It’s Time for the US Women’s Championship to Move to Winthrop
, 2022-09-29 09:45:57,
Two major champions should be crowned in Rock Hill.
September 29, 2022 by Matt Thompson in Opinion with comments
At the beginning of September, tennis great Serena Williams said her farewell at the US Open in Flushing, New York. It was a final opportunity for fans to see a few more booming serves, hear some grunts of tremendous effort, and see her do her signature post-match twirl. Much like Andre Agassi’s swan song on the same court some 15 years earlier, it was a fitting tribute for Serena to go out in New York at the biggest spectacle US tennis has to offer.
But imagine this: what if instead of final twirls and night match interviews and celebrities in the stands, we got a five minute retrospective describing Serena’s last match from six weeks earlier in Cedar Rapids, Iowa, because that’s where the women’s US Open was rotated to this year. How would that have felt? Weird?
Welcome to the state of women’s disc golf in the United States.
Even though Serena was in front of them playing a match on the same court where a men’s US Open champion would be crowned, tennis fans would not accept that she was in fact only playing a non-major tournament called the Hit Pink because the United States Tennis Association respects HER game.
Like disc golf, tennis is an individual sport with two tours, the WTA or Women’s Tennis Association, and the ATP, the Association of Tennis Professionals (the men’s tour). The tours generally coincide, much like the MPO and FPO divisions in disc golf typically play the same events concurrently. It’s not a particularly complicated model, and it makes sense (particularly in disc golf, where many FPO and MPO players travel together). There is also the added benefit that season-long storylines develop alongside each other for each division. Fans can debate player of the year candidates, talk about who’s on a hot streak, and who’s in the dumps. Fans will do this regardless, but encouraging discussion around your sport should be a basic tenet of season planning for a tour that fundamentally needs to be a profit generating vehicle.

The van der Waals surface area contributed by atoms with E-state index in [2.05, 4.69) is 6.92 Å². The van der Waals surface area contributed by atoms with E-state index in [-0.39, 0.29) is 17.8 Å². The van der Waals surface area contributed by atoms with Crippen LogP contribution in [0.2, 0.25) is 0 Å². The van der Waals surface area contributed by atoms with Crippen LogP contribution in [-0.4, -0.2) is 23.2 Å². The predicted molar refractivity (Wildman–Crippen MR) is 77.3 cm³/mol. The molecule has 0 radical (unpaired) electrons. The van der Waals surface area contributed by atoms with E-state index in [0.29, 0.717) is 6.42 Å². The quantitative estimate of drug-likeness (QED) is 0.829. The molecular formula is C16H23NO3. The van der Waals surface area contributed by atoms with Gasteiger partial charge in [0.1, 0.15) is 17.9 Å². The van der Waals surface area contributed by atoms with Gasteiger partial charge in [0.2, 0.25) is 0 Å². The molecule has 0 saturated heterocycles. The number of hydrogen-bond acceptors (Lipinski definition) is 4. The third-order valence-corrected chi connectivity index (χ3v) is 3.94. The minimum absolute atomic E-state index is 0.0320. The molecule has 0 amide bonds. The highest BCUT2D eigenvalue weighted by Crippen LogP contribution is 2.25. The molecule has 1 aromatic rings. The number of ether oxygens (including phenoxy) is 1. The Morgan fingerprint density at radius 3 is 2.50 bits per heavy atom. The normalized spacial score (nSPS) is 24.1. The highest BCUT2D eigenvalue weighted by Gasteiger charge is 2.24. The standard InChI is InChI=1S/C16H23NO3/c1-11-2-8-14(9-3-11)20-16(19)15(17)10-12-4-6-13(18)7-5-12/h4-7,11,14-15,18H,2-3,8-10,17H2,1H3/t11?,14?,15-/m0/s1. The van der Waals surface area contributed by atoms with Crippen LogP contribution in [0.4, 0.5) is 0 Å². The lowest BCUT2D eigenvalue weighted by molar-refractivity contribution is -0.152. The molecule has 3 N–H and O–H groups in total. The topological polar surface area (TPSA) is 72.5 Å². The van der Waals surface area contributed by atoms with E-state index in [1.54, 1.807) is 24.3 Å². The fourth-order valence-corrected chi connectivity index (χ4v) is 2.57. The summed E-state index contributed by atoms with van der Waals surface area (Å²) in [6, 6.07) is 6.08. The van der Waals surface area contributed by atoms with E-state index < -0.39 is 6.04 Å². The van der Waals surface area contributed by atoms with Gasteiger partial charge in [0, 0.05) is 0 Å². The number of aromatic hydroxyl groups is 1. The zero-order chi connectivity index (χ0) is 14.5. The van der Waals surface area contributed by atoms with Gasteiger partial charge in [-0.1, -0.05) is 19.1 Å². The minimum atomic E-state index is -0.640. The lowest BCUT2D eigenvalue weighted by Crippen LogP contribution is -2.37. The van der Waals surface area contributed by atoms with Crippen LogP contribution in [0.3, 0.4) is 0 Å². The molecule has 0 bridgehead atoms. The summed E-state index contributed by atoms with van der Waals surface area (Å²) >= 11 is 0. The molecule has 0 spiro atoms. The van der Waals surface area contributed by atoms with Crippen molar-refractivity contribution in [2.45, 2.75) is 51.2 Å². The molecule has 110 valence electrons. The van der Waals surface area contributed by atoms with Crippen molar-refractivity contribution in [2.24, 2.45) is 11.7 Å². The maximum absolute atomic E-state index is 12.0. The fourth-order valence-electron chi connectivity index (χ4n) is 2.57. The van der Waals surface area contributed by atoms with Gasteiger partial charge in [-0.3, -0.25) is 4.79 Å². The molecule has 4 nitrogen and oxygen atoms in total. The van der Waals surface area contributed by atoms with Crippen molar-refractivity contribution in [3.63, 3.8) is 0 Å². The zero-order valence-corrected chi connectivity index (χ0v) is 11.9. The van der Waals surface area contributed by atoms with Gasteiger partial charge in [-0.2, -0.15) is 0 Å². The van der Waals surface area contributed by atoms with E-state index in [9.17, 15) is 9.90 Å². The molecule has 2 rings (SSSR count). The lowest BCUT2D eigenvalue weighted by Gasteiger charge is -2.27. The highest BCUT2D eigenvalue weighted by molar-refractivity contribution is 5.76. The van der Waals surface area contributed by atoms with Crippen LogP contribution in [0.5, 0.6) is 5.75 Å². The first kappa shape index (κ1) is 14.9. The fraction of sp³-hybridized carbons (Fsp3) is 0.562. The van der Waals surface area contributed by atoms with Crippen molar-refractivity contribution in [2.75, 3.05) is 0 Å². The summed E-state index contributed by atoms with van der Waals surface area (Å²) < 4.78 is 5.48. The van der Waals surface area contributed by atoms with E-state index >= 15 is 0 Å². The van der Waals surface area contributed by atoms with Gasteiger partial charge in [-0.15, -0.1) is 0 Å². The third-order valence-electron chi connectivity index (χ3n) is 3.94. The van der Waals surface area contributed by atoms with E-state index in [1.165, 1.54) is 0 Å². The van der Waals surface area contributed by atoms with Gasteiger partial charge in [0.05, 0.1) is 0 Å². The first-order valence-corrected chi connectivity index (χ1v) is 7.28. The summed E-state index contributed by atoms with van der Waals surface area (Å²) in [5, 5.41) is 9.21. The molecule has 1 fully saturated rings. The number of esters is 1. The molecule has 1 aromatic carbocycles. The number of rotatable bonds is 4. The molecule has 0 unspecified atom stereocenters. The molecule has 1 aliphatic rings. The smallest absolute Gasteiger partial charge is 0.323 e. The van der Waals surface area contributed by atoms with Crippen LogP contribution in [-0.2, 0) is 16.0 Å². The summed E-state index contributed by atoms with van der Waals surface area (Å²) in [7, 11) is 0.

While profit is a powerful motivating force, it is not always an organizing force. It is in moments like this that the relationship between the DGPT and the PDGA gets wonky for the casual viewer. The Majors are run by the PDGA, but “the tour” that the professionals rely on for their week-to-week…
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